Watch Of The Week: Baby Driver

A movie about a getaway driver named Baby doesn’t sound like it would be a fresh breeze in a blockbuster landscape littered with tired ideas, but it is, largely thanks to Edgar Wright’s imaginative approach to filmmaking.

This is a man who’s previously gone into restrictive genres — buddy cop movies with Hot Fuzz, comic book movies with Scott Pilgrim v The World, zombie flicks with Shaun of the Dead — and injected his particular blend of storytelling to create magic. From the very first chase sequence, the beauty in the heart-racing, dance-like choreography is evident, and you’re totally engrossed. There’s no getting off this ride.

Baby (Ansel Elgort) is the getaway driver for Doc (Kevin Spacey), a crime lord who plans and recruits robbers for lucrative heists — banks, armoured trucks, and post offices. Baby is indentured to Doc after he accidentally crossed him when he was a teen and is paying off his debt by driving for him during his escapades.

As a child, Baby was in a car accident which killed his parents and gave him tinnitus. To drown out the constant ringing in his ears, he’s permanently attached to an iPod, favouring classics such as Queen, Young MC, The Damned and Dave Brubeck Quartet.

After one last gig, Baby is going to be free of Doc. He meets Debora (Lily James), a waitress, and they have one of those vintage movie courtships that involve two cute young things flirting their way around diners and laundromats, talking about music and their dreams to get away from it all. But Doc isn’t done with Baby yet, pulling him back in with a not-so-subtle threat against Debora. Baby, you see, is his lucky charm Tagging along is a ragtag group of criminals, including the Bonnie-and-Clyde pair of Buddy (a greasy Jon Hamm) and Darling (Eiza Gonzalez) and Bats (Jamie Foxx), a self confessed loon with serious anger management issues.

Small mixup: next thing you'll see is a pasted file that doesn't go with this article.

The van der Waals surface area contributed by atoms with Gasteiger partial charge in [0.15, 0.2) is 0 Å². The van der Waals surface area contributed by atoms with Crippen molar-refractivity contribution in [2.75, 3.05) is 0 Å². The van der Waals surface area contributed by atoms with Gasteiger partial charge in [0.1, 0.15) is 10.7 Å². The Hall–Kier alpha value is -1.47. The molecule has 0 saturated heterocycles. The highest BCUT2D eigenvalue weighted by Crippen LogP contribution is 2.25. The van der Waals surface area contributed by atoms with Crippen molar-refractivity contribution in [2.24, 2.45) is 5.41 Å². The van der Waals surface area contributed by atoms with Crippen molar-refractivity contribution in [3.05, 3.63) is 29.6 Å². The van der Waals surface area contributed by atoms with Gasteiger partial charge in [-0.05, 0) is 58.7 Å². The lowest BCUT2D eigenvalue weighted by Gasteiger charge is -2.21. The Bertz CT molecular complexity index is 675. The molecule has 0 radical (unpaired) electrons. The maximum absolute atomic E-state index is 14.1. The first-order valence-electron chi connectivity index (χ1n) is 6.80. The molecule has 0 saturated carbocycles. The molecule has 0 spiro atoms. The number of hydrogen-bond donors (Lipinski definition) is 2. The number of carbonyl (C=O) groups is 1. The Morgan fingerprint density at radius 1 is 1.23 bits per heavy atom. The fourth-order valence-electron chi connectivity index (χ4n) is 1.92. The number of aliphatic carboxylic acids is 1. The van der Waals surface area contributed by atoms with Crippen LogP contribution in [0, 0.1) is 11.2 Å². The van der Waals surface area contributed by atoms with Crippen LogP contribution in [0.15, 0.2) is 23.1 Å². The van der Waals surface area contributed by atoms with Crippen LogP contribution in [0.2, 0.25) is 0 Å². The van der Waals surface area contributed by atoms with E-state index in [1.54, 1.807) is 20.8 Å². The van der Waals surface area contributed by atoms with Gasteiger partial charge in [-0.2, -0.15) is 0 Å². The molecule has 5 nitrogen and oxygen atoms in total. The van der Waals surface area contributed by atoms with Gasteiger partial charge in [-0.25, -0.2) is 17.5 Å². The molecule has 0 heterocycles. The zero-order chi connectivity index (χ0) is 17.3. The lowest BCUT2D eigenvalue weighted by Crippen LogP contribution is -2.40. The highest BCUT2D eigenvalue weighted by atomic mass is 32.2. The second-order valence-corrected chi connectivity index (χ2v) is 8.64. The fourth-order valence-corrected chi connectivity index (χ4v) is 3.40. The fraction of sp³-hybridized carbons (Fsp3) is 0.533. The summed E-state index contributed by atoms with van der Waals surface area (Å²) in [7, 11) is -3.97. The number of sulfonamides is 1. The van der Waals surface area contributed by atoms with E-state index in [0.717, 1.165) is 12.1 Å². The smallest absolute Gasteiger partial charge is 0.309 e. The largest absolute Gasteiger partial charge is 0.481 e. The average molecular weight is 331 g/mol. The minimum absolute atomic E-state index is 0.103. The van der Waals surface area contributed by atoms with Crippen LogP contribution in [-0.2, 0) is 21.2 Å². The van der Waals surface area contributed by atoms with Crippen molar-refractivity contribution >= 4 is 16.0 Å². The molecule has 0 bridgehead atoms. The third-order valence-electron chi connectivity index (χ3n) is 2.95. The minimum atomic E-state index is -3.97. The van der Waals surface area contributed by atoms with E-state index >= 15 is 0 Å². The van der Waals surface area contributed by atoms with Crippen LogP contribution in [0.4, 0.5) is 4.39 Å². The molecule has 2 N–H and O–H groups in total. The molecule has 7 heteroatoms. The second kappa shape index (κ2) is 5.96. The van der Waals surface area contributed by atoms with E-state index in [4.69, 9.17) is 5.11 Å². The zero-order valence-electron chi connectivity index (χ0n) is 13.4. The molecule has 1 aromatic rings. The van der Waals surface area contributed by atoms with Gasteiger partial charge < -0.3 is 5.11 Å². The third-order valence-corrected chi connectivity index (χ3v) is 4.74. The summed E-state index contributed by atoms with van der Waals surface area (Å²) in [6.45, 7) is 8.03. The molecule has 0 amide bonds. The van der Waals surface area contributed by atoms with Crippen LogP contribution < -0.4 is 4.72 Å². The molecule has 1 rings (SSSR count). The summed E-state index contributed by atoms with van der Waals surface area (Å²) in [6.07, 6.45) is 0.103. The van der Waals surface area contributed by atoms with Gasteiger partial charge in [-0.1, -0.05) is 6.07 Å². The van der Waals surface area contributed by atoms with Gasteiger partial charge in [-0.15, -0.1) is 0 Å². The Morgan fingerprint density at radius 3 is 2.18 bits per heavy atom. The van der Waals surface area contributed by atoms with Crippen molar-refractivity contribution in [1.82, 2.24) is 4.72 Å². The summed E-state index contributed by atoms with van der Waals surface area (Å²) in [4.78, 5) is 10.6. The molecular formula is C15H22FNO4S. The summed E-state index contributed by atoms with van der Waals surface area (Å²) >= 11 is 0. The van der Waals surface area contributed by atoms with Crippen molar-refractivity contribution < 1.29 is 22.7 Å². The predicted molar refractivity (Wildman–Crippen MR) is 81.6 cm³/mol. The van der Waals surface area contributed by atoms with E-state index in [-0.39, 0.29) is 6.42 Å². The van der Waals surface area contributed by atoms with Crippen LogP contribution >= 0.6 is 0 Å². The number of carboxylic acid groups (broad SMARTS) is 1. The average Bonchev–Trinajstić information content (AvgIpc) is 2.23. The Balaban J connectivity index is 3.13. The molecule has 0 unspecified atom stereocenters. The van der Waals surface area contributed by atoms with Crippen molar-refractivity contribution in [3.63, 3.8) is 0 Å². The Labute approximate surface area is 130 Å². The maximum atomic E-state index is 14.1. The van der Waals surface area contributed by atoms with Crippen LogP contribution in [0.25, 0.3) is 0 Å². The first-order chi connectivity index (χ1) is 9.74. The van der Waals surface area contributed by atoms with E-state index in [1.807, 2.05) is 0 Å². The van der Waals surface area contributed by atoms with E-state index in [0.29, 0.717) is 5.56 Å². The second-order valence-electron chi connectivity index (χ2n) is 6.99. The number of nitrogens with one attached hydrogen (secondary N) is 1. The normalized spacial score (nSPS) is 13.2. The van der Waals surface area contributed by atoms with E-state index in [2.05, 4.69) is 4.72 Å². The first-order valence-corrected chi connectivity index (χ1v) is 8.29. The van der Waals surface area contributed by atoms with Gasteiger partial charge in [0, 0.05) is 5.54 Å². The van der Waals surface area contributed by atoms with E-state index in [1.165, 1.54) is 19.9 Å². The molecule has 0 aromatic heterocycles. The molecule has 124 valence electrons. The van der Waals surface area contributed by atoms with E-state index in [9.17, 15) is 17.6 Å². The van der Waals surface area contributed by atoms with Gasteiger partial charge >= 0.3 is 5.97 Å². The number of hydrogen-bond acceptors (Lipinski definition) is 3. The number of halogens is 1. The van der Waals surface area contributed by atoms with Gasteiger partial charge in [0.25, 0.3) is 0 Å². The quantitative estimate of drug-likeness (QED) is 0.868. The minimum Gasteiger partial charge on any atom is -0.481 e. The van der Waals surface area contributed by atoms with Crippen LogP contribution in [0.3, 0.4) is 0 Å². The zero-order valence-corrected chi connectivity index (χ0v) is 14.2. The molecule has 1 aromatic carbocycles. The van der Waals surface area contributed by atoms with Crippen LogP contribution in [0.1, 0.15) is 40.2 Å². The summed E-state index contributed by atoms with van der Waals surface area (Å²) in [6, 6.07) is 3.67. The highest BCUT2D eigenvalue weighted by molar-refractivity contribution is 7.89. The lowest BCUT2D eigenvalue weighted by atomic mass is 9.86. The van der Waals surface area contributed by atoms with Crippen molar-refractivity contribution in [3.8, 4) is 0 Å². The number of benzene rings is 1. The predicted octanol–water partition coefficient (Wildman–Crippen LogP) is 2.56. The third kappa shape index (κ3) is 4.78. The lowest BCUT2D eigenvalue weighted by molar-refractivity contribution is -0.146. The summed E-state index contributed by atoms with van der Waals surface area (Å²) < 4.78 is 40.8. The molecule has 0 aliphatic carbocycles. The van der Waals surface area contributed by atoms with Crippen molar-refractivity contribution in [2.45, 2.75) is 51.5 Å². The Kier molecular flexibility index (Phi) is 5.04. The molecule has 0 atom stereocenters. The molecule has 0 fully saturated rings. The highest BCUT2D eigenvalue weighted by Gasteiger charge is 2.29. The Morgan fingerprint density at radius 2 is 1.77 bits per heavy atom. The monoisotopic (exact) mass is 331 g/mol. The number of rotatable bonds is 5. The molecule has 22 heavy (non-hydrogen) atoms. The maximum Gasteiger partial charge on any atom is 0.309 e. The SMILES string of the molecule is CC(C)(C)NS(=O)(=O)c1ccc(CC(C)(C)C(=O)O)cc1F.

You can’t sit through Baby Driver without being overtaken by Wright’s soundtrack choices — the music is the other character in this film, and it’s a pivotal influence on Baby’s emotional life. Among the dozens of songs in this movie, the most memorable are the ones that accompany the chases.

The masterful synchronicity between the driving and the music, down to every twitch and turn, is a tour de force in editing by Jonathan Amos and Paul Machliss. There’s a grace to the action and to Baby, whose saunter down the street on a coffee run has an irresistible lyricism.

Elgort’s performance is an understated one, a smart choice considering the high-octane energy of the film, and hints at more gravitas than he’s been able to show in the teen flicks (The Fault in Our Stars, Divergent series) that catapulted him to fame.

It’s especially welcome as a balancing force against the intensity of everyone else’s performances, which border on cliche — that was probably the point — but still manages to come off as original. Spacey’s Doc looks like an FBI agent from Edgar Hoover’s time and speaks like an associate of Al Capone.

It might take place in the world of criminals, and it’s got a fair bit of violence, but there is an exuberance in Baby Driver that makes the experience of watching it an absolute joy. And we would expect nothing less from Edgar Wright. Streaming on Netflix

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Boluwatife Adesina is a media writer and the helmer of the Downtown Review page. He’s probably in a cinema near you.


About Author / Boluwatife Adesina

Boluwatife Adesina is a media writer and the helmer of the Downtown Review page. He’s probably in a cinema near you.

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